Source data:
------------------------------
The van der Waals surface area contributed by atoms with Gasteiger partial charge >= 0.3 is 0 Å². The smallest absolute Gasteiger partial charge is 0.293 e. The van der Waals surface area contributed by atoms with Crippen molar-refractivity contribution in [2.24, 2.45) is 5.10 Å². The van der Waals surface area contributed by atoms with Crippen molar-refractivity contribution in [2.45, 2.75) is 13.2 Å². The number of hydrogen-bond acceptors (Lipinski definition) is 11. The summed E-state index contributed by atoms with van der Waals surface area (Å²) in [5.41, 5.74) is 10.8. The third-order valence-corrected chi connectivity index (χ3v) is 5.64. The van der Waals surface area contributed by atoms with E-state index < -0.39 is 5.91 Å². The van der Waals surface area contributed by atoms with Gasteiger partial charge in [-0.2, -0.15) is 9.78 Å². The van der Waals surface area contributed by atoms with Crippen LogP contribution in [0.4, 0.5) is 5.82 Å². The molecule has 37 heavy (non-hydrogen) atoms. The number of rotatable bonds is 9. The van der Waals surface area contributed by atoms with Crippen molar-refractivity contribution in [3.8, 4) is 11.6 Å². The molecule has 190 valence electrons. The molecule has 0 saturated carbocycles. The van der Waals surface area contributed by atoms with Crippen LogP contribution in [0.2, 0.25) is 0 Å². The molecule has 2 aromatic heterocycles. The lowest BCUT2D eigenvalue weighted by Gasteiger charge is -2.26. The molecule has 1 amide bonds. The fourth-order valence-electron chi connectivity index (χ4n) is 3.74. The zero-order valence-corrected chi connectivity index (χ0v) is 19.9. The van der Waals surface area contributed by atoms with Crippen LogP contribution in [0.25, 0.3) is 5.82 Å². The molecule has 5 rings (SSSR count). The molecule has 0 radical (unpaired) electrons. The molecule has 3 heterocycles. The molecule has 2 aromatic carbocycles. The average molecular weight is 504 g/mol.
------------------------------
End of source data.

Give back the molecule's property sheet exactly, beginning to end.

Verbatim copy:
The van der Waals surface area contributed by atoms with Gasteiger partial charge >= 0.3 is 0 Å². The smallest absolute Gasteiger partial charge is 0.293 e. The van der Waals surface area contributed by atoms with Crippen molar-refractivity contribution in [2.24, 2.45) is 5.10 Å². The van der Waals surface area contributed by atoms with Crippen molar-refractivity contribution in [2.45, 2.75) is 13.2 Å². The number of hydrogen-bond acceptors (Lipinski definition) is 11. The summed E-state index contributed by atoms with van der Waals surface area (Å²) in [5.41, 5.74) is 10.8. The third-order valence-corrected chi connectivity index (χ3v) is 5.64. The van der Waals surface area contributed by atoms with E-state index < -0.39 is 5.91 Å². The van der Waals surface area contributed by atoms with Gasteiger partial charge in [-0.2, -0.15) is 9.78 Å². The van der Waals surface area contributed by atoms with Crippen LogP contribution in [0.4, 0.5) is 5.82 Å². The molecule has 37 heavy (non-hydrogen) atoms. The number of rotatable bonds is 9. The van der Waals surface area contributed by atoms with Crippen molar-refractivity contribution in [3.8, 4) is 11.6 Å². The molecule has 190 valence electrons. The molecule has 0 saturated carbocycles. The van der Waals surface area contributed by atoms with Crippen LogP contribution in [0.2, 0.25) is 0 Å². The molecule has 2 aromatic heterocycles. The lowest BCUT2D eigenvalue weighted by Gasteiger charge is -2.26. The molecule has 1 amide bonds. The fourth-order valence-electron chi connectivity index (χ4n) is 3.74. The zero-order valence-corrected chi connectivity index (χ0v) is 19.9. The van der Waals surface area contributed by atoms with Crippen LogP contribution in [0.25, 0.3) is 5.82 Å². The molecule has 5 rings (SSSR count). The molecule has 0 radical (unpaired) electrons. The molecule has 3 heterocycles. The molecule has 2 aromatic carbocycles. The average molecular weight is 504 g/mol.